What is Umeboshi? Learn About Traditional Japanese Pickled Ume Fruits

by Megan Taylor Stephens

What is Umeboshi?

Plain and simple, umeboshi are pickled plums. Ume () means “plum” and boshi (干し) is a form of the verb “to dry” (干すhosu). So, what is ume specifically? In reality, ume fruit are technically more closely related to the Japanese apricot than peaches, and umeboshi are dried and salted rather than pickled per se. Pickled plums that are not dried are called umezuke (梅漬け). So the more explicit way to translate umeboshi is “Japanese salt-pickled plum.”

The main thing to know is that umeboshi plums may be tiny little unassuming bite-sized morsels, but they pack an unforgettable, mouth-puckering punch! Once you get over the potent lemony and salty flavor of the Japanese plum, you’ll forever be their fan.

What is the History and Origin of the Umeboshi Plum?

Umeboshi plums made their way to Japan via Central China about 1500 years ago. They were considered a health tonic. With their high citric acid and sodium content, warriors consumed the Japanese pickled plums to revitalize their sore muscles and recover from battle fatigue. 

This was during the Warring States period (戦国時代 sengoku jidai), which was basically a civil war lasting from 1467-1615 and involved various clans jostling for power. The samurai warriors were in constant battle and they wore heavy armor, up to 60 pounds in all. They were in dire need of a preserved snack that gave them energy but wouldn’t spoil—similar to multivitamins—and they found it in the umeboshi plum! 

Umeboshi have enjoyed widespread popularity throughout Japan ever since they were used by samurai as their secret energy booster. To this day, umeboshi are commonly eaten when one is sick with a cold, flu, or hangover. 

How are Umeboshi Made?

Nanko ume (南高梅)is the umeboshi plum of choice. The small ume fruit is typically picked in June after turning yellow. They are washed, coated in sea salt, and placed in a barrel. The large quantity of salt pulls out the plum juice and lets the pickled plum bathe in the vinegary liquid.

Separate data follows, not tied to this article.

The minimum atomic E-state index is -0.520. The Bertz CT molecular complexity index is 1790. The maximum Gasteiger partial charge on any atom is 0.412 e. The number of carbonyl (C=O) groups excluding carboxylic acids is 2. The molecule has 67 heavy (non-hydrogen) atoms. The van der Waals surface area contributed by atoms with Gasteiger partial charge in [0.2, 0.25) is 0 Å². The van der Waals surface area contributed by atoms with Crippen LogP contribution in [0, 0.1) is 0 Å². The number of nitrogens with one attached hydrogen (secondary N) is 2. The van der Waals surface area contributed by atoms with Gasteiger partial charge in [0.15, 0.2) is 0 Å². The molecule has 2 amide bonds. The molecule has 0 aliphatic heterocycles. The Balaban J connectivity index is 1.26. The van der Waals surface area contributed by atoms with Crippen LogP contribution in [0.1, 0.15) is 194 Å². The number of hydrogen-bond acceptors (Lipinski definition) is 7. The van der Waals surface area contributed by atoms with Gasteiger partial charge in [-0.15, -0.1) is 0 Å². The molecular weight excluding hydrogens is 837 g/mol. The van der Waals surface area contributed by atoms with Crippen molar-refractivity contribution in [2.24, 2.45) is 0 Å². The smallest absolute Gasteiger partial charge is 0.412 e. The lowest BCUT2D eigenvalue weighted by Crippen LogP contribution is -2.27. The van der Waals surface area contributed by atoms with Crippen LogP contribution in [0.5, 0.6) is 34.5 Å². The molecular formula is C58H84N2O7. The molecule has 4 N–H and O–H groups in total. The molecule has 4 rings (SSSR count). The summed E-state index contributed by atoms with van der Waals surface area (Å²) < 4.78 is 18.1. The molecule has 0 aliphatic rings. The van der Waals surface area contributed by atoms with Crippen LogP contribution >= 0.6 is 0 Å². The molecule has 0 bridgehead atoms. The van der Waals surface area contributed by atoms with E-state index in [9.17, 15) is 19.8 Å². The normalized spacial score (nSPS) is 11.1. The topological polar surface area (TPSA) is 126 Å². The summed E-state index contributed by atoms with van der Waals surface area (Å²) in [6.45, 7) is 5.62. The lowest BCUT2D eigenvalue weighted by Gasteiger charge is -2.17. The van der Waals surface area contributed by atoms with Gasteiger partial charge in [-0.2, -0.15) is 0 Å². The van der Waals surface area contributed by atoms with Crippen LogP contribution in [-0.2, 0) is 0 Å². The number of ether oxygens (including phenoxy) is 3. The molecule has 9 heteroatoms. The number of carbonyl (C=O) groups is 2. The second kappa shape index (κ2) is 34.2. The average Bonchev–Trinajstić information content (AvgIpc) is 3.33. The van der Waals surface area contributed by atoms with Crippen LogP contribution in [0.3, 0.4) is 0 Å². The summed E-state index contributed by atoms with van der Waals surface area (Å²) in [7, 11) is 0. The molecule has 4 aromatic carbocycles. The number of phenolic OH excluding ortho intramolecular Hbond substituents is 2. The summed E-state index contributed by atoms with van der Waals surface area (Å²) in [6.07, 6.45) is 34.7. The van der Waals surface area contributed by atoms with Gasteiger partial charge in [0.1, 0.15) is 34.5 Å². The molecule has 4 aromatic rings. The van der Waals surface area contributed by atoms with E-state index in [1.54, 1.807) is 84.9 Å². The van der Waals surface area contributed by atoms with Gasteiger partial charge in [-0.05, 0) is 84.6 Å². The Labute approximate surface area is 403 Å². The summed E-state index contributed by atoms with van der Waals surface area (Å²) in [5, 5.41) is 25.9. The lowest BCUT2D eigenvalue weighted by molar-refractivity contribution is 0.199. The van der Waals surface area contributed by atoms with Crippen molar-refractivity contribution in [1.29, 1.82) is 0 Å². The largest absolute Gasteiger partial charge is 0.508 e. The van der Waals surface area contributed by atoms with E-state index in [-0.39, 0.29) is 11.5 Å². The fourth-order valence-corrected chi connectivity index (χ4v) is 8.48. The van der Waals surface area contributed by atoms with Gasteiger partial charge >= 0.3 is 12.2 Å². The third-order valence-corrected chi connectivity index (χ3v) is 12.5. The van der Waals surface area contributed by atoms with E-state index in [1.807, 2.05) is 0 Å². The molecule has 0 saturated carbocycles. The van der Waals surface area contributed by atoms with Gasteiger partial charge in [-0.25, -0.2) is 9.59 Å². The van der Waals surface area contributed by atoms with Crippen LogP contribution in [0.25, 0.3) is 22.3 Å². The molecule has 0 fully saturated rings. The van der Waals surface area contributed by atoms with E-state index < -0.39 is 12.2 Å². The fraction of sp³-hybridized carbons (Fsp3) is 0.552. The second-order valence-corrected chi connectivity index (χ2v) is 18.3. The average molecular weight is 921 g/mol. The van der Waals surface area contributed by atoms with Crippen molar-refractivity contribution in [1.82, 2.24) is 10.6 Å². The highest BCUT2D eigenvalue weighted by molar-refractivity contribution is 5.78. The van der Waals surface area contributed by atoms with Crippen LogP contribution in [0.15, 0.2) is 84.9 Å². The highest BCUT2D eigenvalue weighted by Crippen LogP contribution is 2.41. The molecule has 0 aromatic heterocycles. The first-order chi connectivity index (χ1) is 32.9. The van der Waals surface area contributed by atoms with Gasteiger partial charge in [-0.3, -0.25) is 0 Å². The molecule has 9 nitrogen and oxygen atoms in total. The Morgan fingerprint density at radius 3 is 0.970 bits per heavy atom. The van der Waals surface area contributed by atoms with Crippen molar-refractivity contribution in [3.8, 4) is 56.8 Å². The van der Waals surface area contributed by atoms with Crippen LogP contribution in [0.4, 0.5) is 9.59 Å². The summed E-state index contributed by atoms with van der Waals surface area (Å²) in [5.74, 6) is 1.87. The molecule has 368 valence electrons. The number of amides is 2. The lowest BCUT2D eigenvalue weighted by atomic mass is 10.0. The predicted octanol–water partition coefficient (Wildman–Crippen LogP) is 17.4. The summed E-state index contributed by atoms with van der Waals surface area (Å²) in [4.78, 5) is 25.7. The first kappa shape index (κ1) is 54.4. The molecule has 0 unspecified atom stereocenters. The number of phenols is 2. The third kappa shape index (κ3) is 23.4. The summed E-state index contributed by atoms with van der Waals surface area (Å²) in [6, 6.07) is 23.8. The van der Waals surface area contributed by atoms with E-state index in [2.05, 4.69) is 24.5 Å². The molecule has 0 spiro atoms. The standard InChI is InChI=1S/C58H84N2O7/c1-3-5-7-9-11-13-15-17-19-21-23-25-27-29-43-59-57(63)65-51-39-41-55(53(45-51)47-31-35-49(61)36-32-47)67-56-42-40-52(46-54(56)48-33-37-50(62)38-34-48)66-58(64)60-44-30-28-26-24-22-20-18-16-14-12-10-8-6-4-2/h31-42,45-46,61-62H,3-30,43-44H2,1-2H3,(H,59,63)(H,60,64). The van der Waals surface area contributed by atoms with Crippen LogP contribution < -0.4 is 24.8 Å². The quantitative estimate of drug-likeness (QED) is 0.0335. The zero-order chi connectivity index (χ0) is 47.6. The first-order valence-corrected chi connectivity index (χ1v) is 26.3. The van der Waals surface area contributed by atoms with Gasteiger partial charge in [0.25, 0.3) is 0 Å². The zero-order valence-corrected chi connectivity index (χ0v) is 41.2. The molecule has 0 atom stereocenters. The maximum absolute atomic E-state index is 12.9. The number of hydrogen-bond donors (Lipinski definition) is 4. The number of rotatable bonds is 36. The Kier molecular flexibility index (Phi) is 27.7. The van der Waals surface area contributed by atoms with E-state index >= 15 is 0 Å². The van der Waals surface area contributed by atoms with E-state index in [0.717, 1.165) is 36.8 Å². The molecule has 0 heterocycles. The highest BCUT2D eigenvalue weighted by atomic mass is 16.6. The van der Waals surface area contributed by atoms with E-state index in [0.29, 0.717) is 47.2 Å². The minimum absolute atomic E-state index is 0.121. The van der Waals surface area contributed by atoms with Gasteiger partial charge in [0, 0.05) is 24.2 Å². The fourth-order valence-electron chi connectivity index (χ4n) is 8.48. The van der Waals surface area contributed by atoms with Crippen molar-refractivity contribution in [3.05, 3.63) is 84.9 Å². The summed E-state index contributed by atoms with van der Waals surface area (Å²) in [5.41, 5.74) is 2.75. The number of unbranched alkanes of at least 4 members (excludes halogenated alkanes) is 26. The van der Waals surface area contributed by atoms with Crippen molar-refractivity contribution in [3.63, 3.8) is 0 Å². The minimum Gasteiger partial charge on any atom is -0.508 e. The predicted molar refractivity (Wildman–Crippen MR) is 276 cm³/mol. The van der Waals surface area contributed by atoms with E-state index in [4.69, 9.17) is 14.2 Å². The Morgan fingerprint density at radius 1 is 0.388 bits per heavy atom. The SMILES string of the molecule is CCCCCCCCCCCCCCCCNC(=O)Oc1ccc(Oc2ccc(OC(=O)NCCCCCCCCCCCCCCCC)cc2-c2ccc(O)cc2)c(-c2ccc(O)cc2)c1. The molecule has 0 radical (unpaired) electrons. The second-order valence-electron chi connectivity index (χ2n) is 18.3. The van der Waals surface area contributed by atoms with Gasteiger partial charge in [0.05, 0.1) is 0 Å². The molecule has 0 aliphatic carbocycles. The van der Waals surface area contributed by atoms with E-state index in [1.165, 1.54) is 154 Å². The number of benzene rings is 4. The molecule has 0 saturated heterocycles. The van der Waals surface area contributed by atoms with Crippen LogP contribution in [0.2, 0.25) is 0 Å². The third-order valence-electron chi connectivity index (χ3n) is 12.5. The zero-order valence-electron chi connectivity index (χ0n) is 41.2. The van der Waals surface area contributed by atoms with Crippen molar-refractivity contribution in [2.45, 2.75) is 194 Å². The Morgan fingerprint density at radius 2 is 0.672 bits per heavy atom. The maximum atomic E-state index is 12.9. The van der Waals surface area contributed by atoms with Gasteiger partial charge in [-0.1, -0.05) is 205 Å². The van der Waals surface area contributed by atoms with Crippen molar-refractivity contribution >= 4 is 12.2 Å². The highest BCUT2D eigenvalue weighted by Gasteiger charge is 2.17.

About a week later, an herb called shiso or “perilla” can be added to give the umeboshi a reddish color. When the weather turns sunny, the salted plums are laid outside to dry for about three days. Then they’re ready for incorporating into Japanese cooking, adorning Japanese dishes, and stimulating your taste buds! 

Because they are well preserved, umeboshi plums can be stored in your fridge for several months as long as they are in a jar with a tight lid. 

How are Umeboshi Eaten?

If you like the salt and vinegar flavor combination in foods, you’ll appreciate how an umeboshi sour plum adds zest and zing to any meal. Nothing beats the simplicity and nostalgia of a bowl of freshly steamed rice with a Japanese pickled plum on top. There are, however, other ways to enjoy umeboshi. Here are a few:

  • A single tangy umeboshi plum can be stuffed in the center of an onigiri rice ball, which is then nibbled on like a sandwich with a hidden treasure inside.
  • Umeboshi bits are a common ingredient in furikake, which is a seasoning mixture of nori seaweed, sesame, and other flavorings that is sprinkled on top of rice.